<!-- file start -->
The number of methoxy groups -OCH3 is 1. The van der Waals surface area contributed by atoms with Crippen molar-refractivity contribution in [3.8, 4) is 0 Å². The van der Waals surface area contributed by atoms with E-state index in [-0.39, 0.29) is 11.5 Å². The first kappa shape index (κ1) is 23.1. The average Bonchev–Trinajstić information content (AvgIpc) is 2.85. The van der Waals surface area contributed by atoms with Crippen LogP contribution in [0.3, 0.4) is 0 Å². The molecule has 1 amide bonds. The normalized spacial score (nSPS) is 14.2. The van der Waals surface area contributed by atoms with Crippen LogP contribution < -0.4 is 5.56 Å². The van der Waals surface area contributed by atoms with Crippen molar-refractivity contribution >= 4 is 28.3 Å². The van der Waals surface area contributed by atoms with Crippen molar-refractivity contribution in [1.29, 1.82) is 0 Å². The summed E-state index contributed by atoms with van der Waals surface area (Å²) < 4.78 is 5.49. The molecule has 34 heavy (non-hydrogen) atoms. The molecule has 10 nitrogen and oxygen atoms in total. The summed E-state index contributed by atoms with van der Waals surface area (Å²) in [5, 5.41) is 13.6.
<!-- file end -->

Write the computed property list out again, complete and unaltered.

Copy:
The number of methoxy groups -OCH3 is 1. The van der Waals surface area contributed by atoms with Crippen molar-refractivity contribution in [3.8, 4) is 0 Å². The van der Waals surface area contributed by atoms with E-state index in [-0.39, 0.29) is 11.5 Å². The first kappa shape index (κ1) is 23.1. The average Bonchev–Trinajstić information content (AvgIpc) is 2.85. The van der Waals surface area contributed by atoms with Crippen LogP contribution in [0.3, 0.4) is 0 Å². The molecule has 1 amide bonds. The normalized spacial score (nSPS) is 14.2. The van der Waals surface area contributed by atoms with Crippen LogP contribution < -0.4 is 5.56 Å². The van der Waals surface area contributed by atoms with Crippen molar-refractivity contribution >= 4 is 28.3 Å². The van der Waals surface area contributed by atoms with Crippen molar-refractivity contribution in [1.29, 1.82) is 0 Å². The summed E-state index contributed by atoms with van der Waals surface area (Å²) < 4.78 is 5.49. The molecule has 34 heavy (non-hydrogen) atoms. The molecule has 10 nitrogen and oxygen atoms in total. The summed E-state index contributed by atoms with van der Waals surface area (Å²) in [5, 5.41) is 13.6.